The Different Kinds of Power Stations and How They Work

There are different types of power station: hydro-electric, coal fired, oil fired, nuclear and more, but they all work in a similar way to produce electricity.

A power station is designed to transform kinetic energy into electrical energy by using turbines to drive generators. Where they differ is how they obtain the kinetic energy that drives the turbine.

Nuclear power station.

[photo: Avda]

Hydro-Electric Power Stations

Water is stored in a reservoir, usually situated in a valley in hilly or mountainous regions. Large pipes run downhill from this reservoir to a lower reservoir. Just before the water reaches the lower reservoir, the water has its maximum amount of kinetic energy. Here, the water passes through turbines where its kinetic energy turns the blades at high speed. The blades are connected to drive shafts which also rotate at high speed. The spinning shafts are used to turn the generators and produce electrical energy.

Thermal Power Stations

As the name suggests, these rely on heat to generate the electricity.

1. Fossil Fuel Power Stations

These are either coal fired, oil fired or gas fired. The fossil fuel is burned and the heat released is used to boil water. Since steam has about 800 times the volume that it had as water, it is at high pressure. The high pressure forces it out of the boiler at high speed, through pipes and into the turbines. The kinetic energy of the moving steam turns the turbine, which turns the generator to produce the electricity.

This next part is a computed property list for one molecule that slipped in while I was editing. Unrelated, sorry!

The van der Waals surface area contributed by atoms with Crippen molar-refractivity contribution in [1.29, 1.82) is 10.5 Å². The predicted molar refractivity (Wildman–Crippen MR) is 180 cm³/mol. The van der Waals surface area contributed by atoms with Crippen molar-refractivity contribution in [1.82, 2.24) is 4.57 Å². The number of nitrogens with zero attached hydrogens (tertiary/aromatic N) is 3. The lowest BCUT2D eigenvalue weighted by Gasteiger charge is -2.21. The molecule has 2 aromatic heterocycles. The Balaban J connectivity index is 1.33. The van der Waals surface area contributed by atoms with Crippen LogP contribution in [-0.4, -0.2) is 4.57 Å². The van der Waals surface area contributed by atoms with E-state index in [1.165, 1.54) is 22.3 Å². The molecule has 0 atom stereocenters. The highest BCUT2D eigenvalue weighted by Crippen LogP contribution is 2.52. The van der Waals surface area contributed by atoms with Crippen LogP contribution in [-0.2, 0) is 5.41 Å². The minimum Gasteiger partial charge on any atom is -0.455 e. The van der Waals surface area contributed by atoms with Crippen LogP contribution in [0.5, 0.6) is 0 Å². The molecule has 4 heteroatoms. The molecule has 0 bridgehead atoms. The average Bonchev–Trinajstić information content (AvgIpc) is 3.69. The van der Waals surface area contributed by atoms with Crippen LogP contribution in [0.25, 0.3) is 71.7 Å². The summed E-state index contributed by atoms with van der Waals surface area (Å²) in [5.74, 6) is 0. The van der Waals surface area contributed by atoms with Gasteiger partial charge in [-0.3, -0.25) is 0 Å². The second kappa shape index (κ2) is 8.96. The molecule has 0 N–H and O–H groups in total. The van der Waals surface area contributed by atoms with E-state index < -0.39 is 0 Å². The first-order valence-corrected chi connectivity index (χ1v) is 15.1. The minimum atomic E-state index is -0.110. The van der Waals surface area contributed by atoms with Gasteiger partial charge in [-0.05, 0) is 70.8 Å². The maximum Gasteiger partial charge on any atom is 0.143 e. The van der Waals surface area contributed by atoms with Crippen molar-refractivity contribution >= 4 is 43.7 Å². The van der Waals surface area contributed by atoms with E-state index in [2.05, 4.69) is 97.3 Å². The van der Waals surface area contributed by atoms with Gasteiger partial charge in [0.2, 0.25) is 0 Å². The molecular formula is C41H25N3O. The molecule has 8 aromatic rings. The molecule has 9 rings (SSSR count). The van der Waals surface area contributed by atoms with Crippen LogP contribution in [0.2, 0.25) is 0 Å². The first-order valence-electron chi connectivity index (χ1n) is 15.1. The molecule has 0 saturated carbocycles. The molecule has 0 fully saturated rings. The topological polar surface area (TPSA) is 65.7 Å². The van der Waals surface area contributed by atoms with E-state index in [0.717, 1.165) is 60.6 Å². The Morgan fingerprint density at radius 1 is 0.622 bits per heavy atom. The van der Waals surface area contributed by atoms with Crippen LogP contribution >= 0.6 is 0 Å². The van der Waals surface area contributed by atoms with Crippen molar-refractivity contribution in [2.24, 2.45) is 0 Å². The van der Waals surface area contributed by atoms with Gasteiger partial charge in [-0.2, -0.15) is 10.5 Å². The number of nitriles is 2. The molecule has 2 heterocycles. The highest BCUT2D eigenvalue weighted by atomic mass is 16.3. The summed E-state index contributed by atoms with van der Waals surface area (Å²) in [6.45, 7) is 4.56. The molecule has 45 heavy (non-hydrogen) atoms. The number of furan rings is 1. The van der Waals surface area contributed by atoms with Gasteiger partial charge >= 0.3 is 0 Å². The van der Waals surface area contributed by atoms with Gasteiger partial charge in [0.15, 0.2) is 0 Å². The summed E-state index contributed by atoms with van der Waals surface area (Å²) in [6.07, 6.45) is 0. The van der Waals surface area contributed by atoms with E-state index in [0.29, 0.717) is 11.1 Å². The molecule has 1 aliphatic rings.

2. Biomass Power Station

The fuel for this type of power station is the methane gas from rotting material, for example animal dung or waste vegetation. The rest of the system works as if it was a fossil-fuel power station.

3. Nuclear Power Stations

Schematic animation of a nuclear power station.

[image: US NRC]

In nuclear power stations, heat is also used to generate steam, which drives the turbines and the generators. The heat comes from a controlled nuclear fission reaction that takes place in the fuel rods (usually uranium-235) in the core. The rate of the reaction is controlled by the use of a substance called a moderator plus control rods. A coolant passes through the reactor and collects the heat. The hot coolant is then passed through a heat exchanger. Here the heat from the coolant is transferred to water, which boils to form the high pressure steam.

The Final Step: The National Grid

National GridWhen the electricity is generated, it has to be sent around the country to reach homes, hospitals, factories, etc. This is done via the National Grid, which is a network that uses high voltages to efficiently transfer the electricity around the UK.

Each power station is linked to the grid and feeds electricity into it all the time. To get the electricity from the generator to the grid, a step-up transformer is used to increase the voltage to the high levels needed. At the other end, step-down transformers reduce the voltage to appropriate levels for consumers.

Taught science for 16 years at a secondary school in the East Midlands.